IN 1851, a woman speaks of one of her beloved childhood pets:
ABOUT the queerest pet that I ever had was a young hawk. My brother Rufus, who was a great sportsman, brought him home to me one night in spring. He had shot the mother-hawk, and found this young half-fledged one in the nest. I received the poor orphan with joy, for he was too small for me to feel any horror of him, though his family had long borne rather a bad name. I resolved that I would bring him up in the way he should go, so that when he was old he should not destroy chickens.
At first, I kept him in a bird-cage, but after a while he grew too large for his quarters, and had to have a house built for him expressly. I let him learn to roost, but I tried to bring him up on vegetable diet. I found, however, that this would not do. He eat the bread and grain to be sure, but he did not thrive ; he looked very lean, and smaller than hawks of his age should look. At last I was obliged to give up my fine idea of making an innocent dove, or a Grahamite, out of the poor fellow, and one morning treated him to a slice of raw mutton. I remember how he flapped his wings and cawed with delight, and what a hearty meal he made of it. He grew very fat and glossy after this important change in his diet, and I became as proud of him as of any pet I ever had. But my mother, after a while, found fault with the great quantity of meat which he devoured. She said that he eat more beef-steak than any other member of the family.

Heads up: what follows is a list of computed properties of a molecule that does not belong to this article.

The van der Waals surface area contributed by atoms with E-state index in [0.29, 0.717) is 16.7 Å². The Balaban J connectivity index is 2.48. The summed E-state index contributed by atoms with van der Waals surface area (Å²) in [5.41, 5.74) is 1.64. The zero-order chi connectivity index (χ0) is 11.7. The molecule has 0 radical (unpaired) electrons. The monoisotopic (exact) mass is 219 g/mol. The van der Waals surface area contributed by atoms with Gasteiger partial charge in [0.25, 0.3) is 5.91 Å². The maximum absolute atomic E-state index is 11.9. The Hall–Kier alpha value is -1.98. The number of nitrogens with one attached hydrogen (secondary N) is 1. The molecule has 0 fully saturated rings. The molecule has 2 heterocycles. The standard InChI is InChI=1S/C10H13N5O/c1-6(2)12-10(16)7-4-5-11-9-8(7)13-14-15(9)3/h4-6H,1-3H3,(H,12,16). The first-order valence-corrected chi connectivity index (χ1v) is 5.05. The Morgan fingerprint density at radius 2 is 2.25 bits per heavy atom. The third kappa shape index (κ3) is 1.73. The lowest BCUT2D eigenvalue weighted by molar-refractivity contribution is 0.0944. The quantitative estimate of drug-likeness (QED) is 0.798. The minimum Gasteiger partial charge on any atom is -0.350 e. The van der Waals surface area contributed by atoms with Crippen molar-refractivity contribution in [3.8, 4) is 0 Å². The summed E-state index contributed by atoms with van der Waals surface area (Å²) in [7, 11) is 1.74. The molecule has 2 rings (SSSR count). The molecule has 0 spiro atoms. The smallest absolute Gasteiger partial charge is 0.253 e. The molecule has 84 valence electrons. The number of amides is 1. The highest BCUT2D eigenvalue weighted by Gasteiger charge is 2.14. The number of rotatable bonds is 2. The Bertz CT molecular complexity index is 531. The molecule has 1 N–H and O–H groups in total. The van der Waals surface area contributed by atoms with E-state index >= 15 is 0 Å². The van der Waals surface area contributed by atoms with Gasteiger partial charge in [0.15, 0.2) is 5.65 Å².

Once, when I was thinking about this, and feeling a good deal troubled lest some day, when I was gone to school, they at home might take a fancy to cut off the head of my pet to save his board-bill, a bright thought came into my mind. There was running through our farm, at a short distance from our house, a large mill-stream, along the banks of which lived and croaked a vast multitude of frogs. These animals are thought by hawks, as well as Frenchmen, very excellent eating.
So, every morning, noon, and night, I took Toby on my shoulder, ran down to the mill-stream, and let him satisfy his appetite on all such frogs as were so silly as to stay out of the water and be caught. He was very quick and active, — would pounce upon a great, green croaker, and have him halved and quartered and hid away in a twinkling. I generally looked in another direction while he was at his meals, — it is not polite to keep your eye on people when they are eating, and then I could n't help pitying the poor frogs. But I knew that hawks must live, and say what they might, my Toby never prowled about hen-coops to devour young chickens.
-- from the very charming book History of My Pets by Grace Greenwood (Ticknor, Reed, and Fields, 1851). Do notice the accepted usage of "eat" for "ate", common in literature of this time.